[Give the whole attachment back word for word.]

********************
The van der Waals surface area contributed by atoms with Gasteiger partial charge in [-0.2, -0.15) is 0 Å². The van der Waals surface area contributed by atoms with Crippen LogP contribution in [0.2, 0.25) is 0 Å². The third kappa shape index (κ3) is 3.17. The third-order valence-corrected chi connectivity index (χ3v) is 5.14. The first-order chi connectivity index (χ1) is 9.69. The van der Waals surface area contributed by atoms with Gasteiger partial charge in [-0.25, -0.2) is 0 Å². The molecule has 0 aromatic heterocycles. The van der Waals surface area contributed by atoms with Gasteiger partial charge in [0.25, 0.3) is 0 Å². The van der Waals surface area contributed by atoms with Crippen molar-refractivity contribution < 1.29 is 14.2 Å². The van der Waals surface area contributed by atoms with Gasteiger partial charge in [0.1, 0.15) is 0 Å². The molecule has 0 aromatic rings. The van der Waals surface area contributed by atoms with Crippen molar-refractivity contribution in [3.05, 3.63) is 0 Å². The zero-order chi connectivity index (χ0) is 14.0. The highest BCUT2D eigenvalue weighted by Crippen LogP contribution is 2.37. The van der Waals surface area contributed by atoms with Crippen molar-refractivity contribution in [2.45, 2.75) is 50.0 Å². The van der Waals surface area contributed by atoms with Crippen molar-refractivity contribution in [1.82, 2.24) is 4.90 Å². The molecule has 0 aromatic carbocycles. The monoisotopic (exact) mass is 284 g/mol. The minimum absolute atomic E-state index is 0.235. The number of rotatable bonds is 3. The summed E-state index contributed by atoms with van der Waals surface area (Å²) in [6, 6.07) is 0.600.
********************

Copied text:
The van der Waals surface area contributed by atoms with Gasteiger partial charge in [-0.2, -0.15) is 0 Å². The van der Waals surface area contributed by atoms with Crippen LogP contribution in [0.2, 0.25) is 0 Å². The third kappa shape index (κ3) is 3.17. The third-order valence-corrected chi connectivity index (χ3v) is 5.14. The first-order chi connectivity index (χ1) is 9.69. The van der Waals surface area contributed by atoms with Gasteiger partial charge in [-0.25, -0.2) is 0 Å². The molecule has 0 aromatic heterocycles. The van der Waals surface area contributed by atoms with Gasteiger partial charge in [0.25, 0.3) is 0 Å². The van der Waals surface area contributed by atoms with Crippen molar-refractivity contribution < 1.29 is 14.2 Å². The van der Waals surface area contributed by atoms with Gasteiger partial charge in [0.1, 0.15) is 0 Å². The molecule has 0 aromatic rings. The van der Waals surface area contributed by atoms with Crippen molar-refractivity contribution in [3.05, 3.63) is 0 Å². The zero-order chi connectivity index (χ0) is 14.0. The highest BCUT2D eigenvalue weighted by Crippen LogP contribution is 2.37. The van der Waals surface area contributed by atoms with Crippen molar-refractivity contribution in [2.45, 2.75) is 50.0 Å². The van der Waals surface area contributed by atoms with Crippen molar-refractivity contribution in [1.82, 2.24) is 4.90 Å². The molecule has 0 aromatic carbocycles. The monoisotopic (exact) mass is 284 g/mol. The minimum absolute atomic E-state index is 0.235. The number of rotatable bonds is 3. The summed E-state index contributed by atoms with van der Waals surface area (Å²) in [6, 6.07) is 0.600.